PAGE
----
I manage a Facebook page called Christians and Mental Health. On it I posed the same question Stanford did in his study. I wanted to know if anyone following the page had been diagnosed with a mental disorder only to be subsequently told the diagnosis wasn’t real. Below is a sampling of what came back:
- I got told that being on medication would let demons in. I was also told by my pastor that I brought all this upon myself. I eventually wound up in the psychiatric ward of a hospital. It’s been nearly four years and I still haven’t recovered. Not sure if I ever will.
- I have been told over and over again that mental illness is simply the result of a person not spending enough time with God.
- I have been diagnosed with multiple mental health conditions. The most common response from my church family is that I hide behind these diagnoses instead of taking responsibility for my actions.
- I had postpartum depression after the birth of each of my children. I saw another woman in my church community with the same issues described as “weak” …so I kept my diagnosis to myself. The church does not help with mental health. You’ll get lots of sympathy, prayer and meal trains if you have cancer, but if you’re depressed, forget it.
A simple question posed to roughly six thousand people. Imagine what we might hear if we keep on asking these kinds of questions? How many other untold stories are out there?
Before I get too preachy about the Church dropping the ball and whatnot, I want to acknowledge how tough it is for the Church to actually wrap its arms around the mental health of Christians.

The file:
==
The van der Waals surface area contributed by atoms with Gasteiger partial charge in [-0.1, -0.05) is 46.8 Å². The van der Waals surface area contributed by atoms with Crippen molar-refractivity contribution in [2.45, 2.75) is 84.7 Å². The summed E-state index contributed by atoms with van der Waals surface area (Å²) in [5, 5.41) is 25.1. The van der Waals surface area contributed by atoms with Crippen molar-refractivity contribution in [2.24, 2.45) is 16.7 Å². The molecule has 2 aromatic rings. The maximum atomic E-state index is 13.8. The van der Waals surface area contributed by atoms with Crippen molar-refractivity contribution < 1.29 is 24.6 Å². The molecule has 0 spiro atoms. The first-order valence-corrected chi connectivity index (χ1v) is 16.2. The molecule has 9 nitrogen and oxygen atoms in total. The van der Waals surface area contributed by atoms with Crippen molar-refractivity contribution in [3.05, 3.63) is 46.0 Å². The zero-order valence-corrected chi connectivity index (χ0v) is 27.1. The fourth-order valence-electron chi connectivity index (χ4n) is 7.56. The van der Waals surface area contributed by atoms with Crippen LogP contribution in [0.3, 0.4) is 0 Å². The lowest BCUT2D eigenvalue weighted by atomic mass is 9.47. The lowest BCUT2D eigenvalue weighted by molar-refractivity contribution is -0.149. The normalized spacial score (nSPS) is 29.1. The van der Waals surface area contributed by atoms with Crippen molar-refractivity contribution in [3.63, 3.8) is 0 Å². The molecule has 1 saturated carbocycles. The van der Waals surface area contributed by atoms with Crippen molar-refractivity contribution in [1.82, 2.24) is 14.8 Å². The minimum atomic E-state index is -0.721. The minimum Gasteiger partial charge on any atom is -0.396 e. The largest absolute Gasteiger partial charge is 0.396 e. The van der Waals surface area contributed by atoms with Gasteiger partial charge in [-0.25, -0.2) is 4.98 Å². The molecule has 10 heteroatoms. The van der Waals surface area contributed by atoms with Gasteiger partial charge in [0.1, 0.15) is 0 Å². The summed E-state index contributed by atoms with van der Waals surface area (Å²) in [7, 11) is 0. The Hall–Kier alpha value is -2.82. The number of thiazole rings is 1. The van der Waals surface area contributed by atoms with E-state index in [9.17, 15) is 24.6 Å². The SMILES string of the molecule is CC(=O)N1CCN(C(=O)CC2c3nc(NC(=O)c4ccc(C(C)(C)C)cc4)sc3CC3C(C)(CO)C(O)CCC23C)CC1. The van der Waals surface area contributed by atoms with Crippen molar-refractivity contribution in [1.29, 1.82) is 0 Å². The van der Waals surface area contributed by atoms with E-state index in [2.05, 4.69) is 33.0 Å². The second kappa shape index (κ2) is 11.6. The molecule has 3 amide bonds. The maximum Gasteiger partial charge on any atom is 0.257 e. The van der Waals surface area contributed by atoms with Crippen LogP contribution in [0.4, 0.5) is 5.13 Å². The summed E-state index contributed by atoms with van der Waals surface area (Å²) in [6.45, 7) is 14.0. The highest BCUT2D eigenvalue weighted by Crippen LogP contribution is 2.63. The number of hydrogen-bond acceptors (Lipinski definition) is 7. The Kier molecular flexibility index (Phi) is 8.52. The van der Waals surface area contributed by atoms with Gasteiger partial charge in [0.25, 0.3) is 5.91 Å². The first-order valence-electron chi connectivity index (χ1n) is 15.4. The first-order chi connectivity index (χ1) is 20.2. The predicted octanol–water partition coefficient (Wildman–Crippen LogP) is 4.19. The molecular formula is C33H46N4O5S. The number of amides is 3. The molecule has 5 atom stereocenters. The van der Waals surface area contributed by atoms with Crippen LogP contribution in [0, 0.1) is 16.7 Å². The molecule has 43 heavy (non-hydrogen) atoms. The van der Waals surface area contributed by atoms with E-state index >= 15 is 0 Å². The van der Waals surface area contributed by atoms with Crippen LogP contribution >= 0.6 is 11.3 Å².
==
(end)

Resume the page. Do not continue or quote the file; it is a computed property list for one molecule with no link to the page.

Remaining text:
A trip to the hospital for a broken leg on a ski trip will probably get broadcast on Facebook because nobody feels shamed by this kind of injury. A photo of you laid up in a hospital bed with a cast wrapped around your swollen leg is likely to garner loads of likes and sympathetic comments. Putting it out there in real time will actually improve your situation as your brain gets dumped with dopamine at all the notifications piling up on your phone. Instead of feeling the pain of your misfortune, you’ll be distracted by your instant popularity and its intoxicating effects. Plus, your church will know what happened to you and be able to respond accordingly.
Nobody, however, is photographing themselves lying in their bed at home while experiencing an overwhelming sense of dread at the mere prospect of getting up to take a shower. It’s just not happening. And parents, for good reason, are not voluntarily broadcasting the ongoing treatment their newly diagnosed children are receiving for schizophrenia.
I understand that the Church cannot be expected to respond to situations involving mental illness with the same level of intimate care it often displays with other types of illnesses and injuries. These aren’t perfectly analogous situations. With mental illness there is a lot of secrecy, which can make the task of communal care very, very hard.
But we can do better. We must do better because folks are dying. And not just a few.
They’re dying en masse.
And that’s not something Christians can stand by and let happen. It’s not something Jesus would stand by and let happen.
Taken from [Depression Anxiety, and Other Things We Don’t Want To Talk About] by [Ryan Casey Waller] Copyright ©  by [Copyright Ryan Casey Waller]. Used by permission of Thomas Nelson. www.thomasnelson.com.
Ryan Casey Waller is a licensed psychotherapist, lawyer, and pastor who studied philosophy and religion at the University of Southern California before pursuing a law degree, a Masters in theology, and a Masters in counseling from Southern Methodist University. He practiced law before turning to a career in ministry, serving in both academic and ecclesial settings. He is now in private practice in Dallas. Ryan’s latest book, “Depression, Anxiety, and Other Things We Don't Want to Talk About” is available now.